Saints are raised up by God to meet the needs of their time. What were the needs of St. Paul of the Cross’ time, the 18th century,? He was living in a church weakened and humbled by politics, revolutions and new ways of thinking. The popes then were losing their power and influence in Europe, the Jesuits were suppressed, revolutions, like the the French Revolution, brought persecution, the suppression of church schools, religious houses, the confiscation of church assets. The 18th century saw a church humbled; some said it was a dying church.
A humbled church needed to be reminded of the humble Christ, who took the form of a slave and died on a cross and was raised up by God’s power. That’s what St. Paul of the Cross did through his preaching and ministry. His message was a message his time needed to hear. It was a message of abiding hope.
An “abiding hope.” That was the hope needed then. Most of Paul’s preaching and ministry took place in the Tuscan Maremma, a region north of Rome in Italy, the size of Long Island, NY. “Maremma” means swamplands. It was then a region of small towns and a few small cities suffering from chronic poverty and neglect. Only at the end of the 18th century did the region inch forward with some reforms. Ironically, after Mussolini controlled the swamplands in the 20th century, the region became a tourist destination. The world loves Tuscany now. Many would love a villa there.
In Paul’s time, though, the place was known for disease, poverty, beggars and the homeless, and bandits. Year after year things never got better. Year after year the future never got bright. Year after year Paul and his companions went from town to town, set up a cross in a church or town square and spoke of the “abiding hope” promised by Jesus Christ to the people who gathered there.
His preaching of the Passion of Jesus brought an abiding hope to them. God was with them, no matter how dark things were, or how long the darkness lasted.
Are we living in a humbled church and a humbled world today? I wonder, as we struggle with politics, pandemics, climate change, if we’re becoming like the Tuscan Maremma. Some say it will all be over when the political scene settles, when wars are over, or when science produces a new miracle that makes everything perfect. But I don’t know.
I think we are going to need an “abiding hope” to keep us going. I think the Passionists still have something to do.
May God send laborers into our vineyard with that message. St.Paul of the Cross, pray for us.
In the United States October 20 is the feast of St. Paul of the Cross, founder of the Passionists. You can find more out about him and the Passionists here and here.
Thank your for the background of the Passionists Father, and a look into the life of St. Paul of the Cross. A blessed feast day to you. May the mystery of the cross ever be your strength and consolation in the days and years ahead. Much joy and prayer. Gail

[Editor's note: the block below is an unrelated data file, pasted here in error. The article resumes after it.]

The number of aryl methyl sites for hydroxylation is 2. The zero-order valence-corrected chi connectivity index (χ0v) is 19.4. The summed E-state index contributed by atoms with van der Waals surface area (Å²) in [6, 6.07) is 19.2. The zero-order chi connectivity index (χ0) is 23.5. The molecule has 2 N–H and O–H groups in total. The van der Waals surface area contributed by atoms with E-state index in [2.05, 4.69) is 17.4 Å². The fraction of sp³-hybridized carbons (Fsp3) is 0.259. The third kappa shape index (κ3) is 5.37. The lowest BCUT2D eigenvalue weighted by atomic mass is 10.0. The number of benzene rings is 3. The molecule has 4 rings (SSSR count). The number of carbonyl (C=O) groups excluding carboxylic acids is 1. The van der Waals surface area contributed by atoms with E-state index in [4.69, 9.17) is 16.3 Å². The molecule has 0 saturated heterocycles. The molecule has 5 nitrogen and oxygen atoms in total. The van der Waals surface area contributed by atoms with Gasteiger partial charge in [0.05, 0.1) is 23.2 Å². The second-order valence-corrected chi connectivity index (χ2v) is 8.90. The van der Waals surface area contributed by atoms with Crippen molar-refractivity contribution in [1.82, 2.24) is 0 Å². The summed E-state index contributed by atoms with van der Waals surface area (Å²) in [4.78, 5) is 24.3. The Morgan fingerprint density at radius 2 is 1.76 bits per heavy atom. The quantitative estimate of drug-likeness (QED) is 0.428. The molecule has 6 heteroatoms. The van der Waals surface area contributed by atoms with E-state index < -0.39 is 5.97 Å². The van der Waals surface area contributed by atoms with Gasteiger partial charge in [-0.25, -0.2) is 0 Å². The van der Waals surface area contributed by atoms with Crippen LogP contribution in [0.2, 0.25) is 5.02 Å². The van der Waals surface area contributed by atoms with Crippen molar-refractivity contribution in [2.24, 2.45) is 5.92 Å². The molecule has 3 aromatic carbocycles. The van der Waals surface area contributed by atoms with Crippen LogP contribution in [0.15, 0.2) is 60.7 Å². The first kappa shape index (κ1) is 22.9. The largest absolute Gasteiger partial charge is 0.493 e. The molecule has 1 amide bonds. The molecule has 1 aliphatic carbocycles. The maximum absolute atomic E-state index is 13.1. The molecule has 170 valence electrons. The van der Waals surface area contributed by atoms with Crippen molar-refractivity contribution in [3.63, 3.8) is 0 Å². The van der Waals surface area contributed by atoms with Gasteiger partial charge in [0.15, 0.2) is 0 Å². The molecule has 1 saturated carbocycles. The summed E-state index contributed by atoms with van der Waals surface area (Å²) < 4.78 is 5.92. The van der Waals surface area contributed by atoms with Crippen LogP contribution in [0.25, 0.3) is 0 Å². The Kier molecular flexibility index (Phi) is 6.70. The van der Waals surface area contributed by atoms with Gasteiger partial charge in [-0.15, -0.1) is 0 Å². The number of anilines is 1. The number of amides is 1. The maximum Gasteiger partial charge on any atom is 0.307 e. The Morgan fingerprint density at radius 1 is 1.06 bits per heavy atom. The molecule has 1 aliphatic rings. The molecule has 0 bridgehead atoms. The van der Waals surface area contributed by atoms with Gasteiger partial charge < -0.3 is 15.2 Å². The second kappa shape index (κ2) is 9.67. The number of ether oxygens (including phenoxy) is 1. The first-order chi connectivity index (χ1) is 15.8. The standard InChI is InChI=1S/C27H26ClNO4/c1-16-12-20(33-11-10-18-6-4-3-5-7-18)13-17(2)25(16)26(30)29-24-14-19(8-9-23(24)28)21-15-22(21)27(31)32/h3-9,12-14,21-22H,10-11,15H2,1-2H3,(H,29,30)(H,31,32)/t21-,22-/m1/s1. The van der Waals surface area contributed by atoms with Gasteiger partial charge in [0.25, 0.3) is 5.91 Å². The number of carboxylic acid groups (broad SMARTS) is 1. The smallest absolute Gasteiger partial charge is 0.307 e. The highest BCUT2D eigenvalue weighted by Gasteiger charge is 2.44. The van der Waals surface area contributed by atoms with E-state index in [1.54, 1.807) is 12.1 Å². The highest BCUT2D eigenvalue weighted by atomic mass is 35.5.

It’s 1:55 on a beautiful Sunday afternoon here, Father. Glad to see you’re
all enjoying Venice and hope the weather is beautiful there, too.
God bless you all!
St Paul of the Cross has become my mentor in the last few years. Reading some of his letters have opened for me new ways of praying and of seeing the world . Many times I either find myself at the foot of the Cross looking at that face where I see only love! Other times I find myself on the Cross with Him wanting to look through His eyes at our fellow brothers and sisters.
Thank you, St Paul of the Cross for sharing your Charism and through your Passionist priests helping me to see the truth! May the Passion of Jesus Christ be always in our hearts!
Hope that you and all PASSIONISTS enjoy your Feast Day and every next day to follow. I like St. Paul because ” He could have become a hermit and shut himself up somewhere, but he lived in the world that was present to him.” May we be present to the needs of our world!
Dear Father Victor, have a blessed day. You are a true son of st. Paul of the cross in giving us that “abiding hope” that st. Paul of the cross spoke of. I, too, will pray to st. Paul of the cross for God to send Laborers into our Vineyard. May God bless us all.
Dear Father Victor, whether blogging, preaching, praying, on zoom, in spiritual direction, in retreat, in Confraternity, in their presence online and in churches, the Passionists have like no other turned this wounded and broken soul towards Christ crucified. And there I have found His love, a life in Christ and a holy will to go on. My despair has been turned into abiding hope.
I will never forget when Father John Powers first told me about your blog. I’m grateful to this day. Your direct, pure and always rooting for Creation reflections resound with Christ crucified’s love and mercy and just what we crucifieds need. You put meaning behind the words May the Passion of Jesus Christ be always in our hearts. Have a wonderful day tomorrow. Be assured always of my prayers. Give my best to Father John, too.
He entered the swampy land
Bringing a message of hope.
Paul lived among the poor,
Probably smelled like the land.
How blessed are those whom he blessed!
How blessed are we who honor him today!
Thanks for placing Paul geographically in what is now Tuscany. How great the grapes from there that have become wine which we enjoy here. One more area once undesirable now gentrified.
Thanks, fdan, and blessings on this feast of St. Paul of the Cross.
Wonderful summary and a great saint.
Another celebration day for all Passionists! May the love of Jesus poured from the Cross ever flow from your hearts!